The world's richest families got MUCH richer, thanks to the stock market

As low interest rates and terrible bond yields have driven more everyday people into the stock market in the hopes of protecting their savings from inflation and building their pensions, the market has surged -- with the richest people on Earth surfing the wave. Read the rest

Canada's legal weed stock-bubble is a re-run of the dotcom bubble

Canada and Uruguay are the only two countries to have legalised the recreational use of marijuana (the Netherlands has laws on the books against it, but they're not enforced); the Canadian Securities Exchange has been transformed into "the cannabis stock exchange," a latter-day NASDAQ filled with hyperinflated stocks in legal weed companies. Read the rest

New Zealand bans most offshore residential real-estate ownership

With today's passage of the Overseas Investment Amendment Bill, the Parliament of New Zealand has banned nonresidents from buying most residential property in the country, in an effort to end the skyrocketing housing expenses (Auckland is one of the world's least-affordable cities) by freezing out overseas speculators, though these account for less than 3% of total real-estate transactions, with the majority coming from China. Read the rest

The UK's largest estate agency is on the verge of bankruptcy

Countrywide is the UK's largest property agents (they own estate agencies like Hamptons International, Bairstow Eves and Bridgfords), with 900 locations and 10,000 employees, and they're selling off shares at fire-sale prices in a desperate bid to raise £140 million to service their massive debts; the sum is 300% of the company's market cap, their shares are down 60% on the news, and the company blames plummeting London prices and Brexit jitters for their misfortunes. Read the rest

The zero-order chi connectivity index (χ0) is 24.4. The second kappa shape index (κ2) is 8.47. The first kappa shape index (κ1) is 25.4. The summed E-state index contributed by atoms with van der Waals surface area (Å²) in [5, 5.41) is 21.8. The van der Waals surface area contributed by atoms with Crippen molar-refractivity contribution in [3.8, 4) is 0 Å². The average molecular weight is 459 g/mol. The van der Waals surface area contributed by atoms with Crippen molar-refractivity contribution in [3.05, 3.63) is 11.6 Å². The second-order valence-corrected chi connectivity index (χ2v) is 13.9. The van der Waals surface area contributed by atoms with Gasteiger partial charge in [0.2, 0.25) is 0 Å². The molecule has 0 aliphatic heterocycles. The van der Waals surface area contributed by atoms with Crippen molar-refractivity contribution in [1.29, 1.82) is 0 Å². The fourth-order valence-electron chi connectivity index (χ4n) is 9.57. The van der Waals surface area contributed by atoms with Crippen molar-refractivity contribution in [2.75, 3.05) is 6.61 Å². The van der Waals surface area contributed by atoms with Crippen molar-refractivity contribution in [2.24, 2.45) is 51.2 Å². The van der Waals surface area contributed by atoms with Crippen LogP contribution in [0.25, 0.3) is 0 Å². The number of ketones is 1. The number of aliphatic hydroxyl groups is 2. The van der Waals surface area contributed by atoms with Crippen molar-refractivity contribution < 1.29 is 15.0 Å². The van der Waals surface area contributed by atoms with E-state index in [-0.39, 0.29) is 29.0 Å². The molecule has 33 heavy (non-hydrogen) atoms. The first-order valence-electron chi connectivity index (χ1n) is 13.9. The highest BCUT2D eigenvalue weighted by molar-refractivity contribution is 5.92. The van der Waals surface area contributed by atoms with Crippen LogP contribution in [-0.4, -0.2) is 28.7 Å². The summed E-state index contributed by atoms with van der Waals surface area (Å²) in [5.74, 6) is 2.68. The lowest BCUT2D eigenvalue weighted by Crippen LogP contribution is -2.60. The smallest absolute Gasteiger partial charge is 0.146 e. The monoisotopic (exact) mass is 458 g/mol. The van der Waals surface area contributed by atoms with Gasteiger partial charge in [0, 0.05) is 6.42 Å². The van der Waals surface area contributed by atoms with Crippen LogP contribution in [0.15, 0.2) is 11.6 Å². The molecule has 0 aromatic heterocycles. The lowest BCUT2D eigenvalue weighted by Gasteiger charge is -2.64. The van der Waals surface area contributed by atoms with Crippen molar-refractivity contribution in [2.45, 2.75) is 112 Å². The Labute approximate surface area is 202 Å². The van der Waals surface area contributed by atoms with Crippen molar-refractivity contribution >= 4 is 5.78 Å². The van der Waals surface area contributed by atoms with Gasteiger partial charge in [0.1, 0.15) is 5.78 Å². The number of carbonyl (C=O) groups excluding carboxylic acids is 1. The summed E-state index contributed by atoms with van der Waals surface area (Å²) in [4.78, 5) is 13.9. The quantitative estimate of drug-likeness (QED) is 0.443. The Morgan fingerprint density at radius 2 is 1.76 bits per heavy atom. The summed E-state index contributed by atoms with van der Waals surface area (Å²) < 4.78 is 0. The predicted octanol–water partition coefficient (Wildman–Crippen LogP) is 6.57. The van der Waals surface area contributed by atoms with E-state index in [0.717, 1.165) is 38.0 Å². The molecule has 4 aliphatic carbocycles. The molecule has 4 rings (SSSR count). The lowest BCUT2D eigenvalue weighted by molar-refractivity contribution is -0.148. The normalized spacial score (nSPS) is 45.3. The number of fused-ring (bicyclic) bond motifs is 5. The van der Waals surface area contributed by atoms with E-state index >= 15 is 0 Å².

California home-buyers are increasingly reliant on parental gifts to afford their down-payments

California's housing bubble has pushed prices so high (the median Californian home sells for double the national average) that, in some cities, 48% of first-time buyers could only afford to purchase their homes because their parents gave them the downpayment. Read the rest

The housing market in America's most expensive cities is imploding

From San Jose to Austin to Portland to Seattle (to name just a few), house prices are slumping, inventories are ballooning, and not-a-Nobel-Prize-winning economist Robert Shiller -- famed for spotting bubbles before they burst -- says "This could be the very beginning of a turning point." Read the rest

As Chinese P2P lending bubble bursts, "investors" mob Chinese sports-stadiums used as temporary processing centers

China has (had) the world's biggest peer-to-peer lending industry, with $190B lent by 4.1m "investors" to 4.3m borrowers across 1,836 services. Read the rest

London luxury housing market bubble bursts: 39% of sales last quarter were to deep discount wholesalers making bulk buys

London's property market continues its implosion, brought on by a combination of tightening capital controls (much of the market exists to help offshore criminals launder their money), Brexit, and a long-overdue correction to a wildly inflated market. Read the rest